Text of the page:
Pole to Pole
Day 115: Livingstone
I walk, unhampered by fences or warnings of any kind, across a river-bed, sculpted by the action of stone and water into a weird and wonderful honeycomb of bore-holes and clefts and pipes and basins, to the very edge of the falls, where what is left of the river makes its way innocently towards the void. Defying stomach-tightening vertigo, I stand as close as possible to the rim and peer over. Far, far below the falling streams accelerate into an inferno, smashing against the fissured black rock which streams with foam as the water is flung forwards, repulsed and hurled back again at the cliff. The spray that is the debris from this massive collision of rock and water is flung in all directions, blown by its own momentum skywards, way above the top of the gorge. In the flood season this cloud - 'the smoke that thunders' - can be seen twenty miles away, and it was this that drew Livingstone to the falls in 1855, apparently the first white man to set eyes on them. As I turn back, reluctantly, to pick my way home across the river-bed, I appreciate for once the laid-back, shambolic arbitrariness of Zambia, which has allowed me, with no fuss or bother, unhindered access to this gigantic, enthralling sight.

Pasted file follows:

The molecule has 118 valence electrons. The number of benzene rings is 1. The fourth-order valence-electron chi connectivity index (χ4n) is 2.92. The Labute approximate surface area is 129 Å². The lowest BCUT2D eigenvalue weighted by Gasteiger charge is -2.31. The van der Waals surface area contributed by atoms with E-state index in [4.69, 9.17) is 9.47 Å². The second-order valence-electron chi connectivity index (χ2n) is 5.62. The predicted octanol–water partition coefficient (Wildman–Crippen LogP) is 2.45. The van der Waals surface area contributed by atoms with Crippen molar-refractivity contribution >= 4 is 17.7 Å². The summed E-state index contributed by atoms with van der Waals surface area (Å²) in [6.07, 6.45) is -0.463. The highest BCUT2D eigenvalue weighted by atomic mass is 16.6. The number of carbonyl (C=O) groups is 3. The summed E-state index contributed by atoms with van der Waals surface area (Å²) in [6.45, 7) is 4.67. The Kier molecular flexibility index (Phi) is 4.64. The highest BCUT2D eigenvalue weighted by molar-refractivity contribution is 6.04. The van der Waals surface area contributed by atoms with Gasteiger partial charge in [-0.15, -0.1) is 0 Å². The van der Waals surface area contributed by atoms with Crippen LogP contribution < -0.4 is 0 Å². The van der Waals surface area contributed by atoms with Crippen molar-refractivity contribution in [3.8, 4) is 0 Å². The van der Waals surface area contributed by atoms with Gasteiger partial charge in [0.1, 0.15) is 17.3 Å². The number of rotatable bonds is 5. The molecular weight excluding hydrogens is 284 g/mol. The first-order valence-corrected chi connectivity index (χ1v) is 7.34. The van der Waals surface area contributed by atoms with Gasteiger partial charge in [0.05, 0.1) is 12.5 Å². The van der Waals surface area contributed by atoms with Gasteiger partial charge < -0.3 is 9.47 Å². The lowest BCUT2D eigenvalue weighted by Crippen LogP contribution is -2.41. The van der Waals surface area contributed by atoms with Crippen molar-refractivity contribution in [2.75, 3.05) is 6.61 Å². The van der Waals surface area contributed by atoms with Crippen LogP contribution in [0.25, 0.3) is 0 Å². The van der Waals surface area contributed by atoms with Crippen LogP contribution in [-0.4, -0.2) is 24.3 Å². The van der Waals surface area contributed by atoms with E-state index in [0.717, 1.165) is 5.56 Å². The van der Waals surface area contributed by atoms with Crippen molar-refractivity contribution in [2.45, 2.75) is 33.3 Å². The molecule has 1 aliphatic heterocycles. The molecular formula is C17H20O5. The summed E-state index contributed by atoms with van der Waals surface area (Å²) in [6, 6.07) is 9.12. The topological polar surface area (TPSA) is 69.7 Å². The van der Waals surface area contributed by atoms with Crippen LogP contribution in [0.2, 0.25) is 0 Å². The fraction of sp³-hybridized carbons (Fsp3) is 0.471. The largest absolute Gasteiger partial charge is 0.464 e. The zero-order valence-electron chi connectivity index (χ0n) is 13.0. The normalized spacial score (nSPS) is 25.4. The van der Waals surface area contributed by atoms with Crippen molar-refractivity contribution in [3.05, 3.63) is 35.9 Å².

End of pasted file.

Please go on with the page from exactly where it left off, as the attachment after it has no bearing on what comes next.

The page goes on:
It even enables me to accept, without chewing the carpet, the news that my bags have been located and have reached Lusaka airport, but have not been put on a plane.
I can't wear my T-shirt in this state for a third day, so I soak it, wash it and go down to dinner dressed in clothes Basil has lent me. It is fish night in the restaurant and all the waiters are dressed in straw hats.
Jake asks where the fish is from.
'America!' is the happy reply.
'America? How does it get here?'
'By sea . . . '
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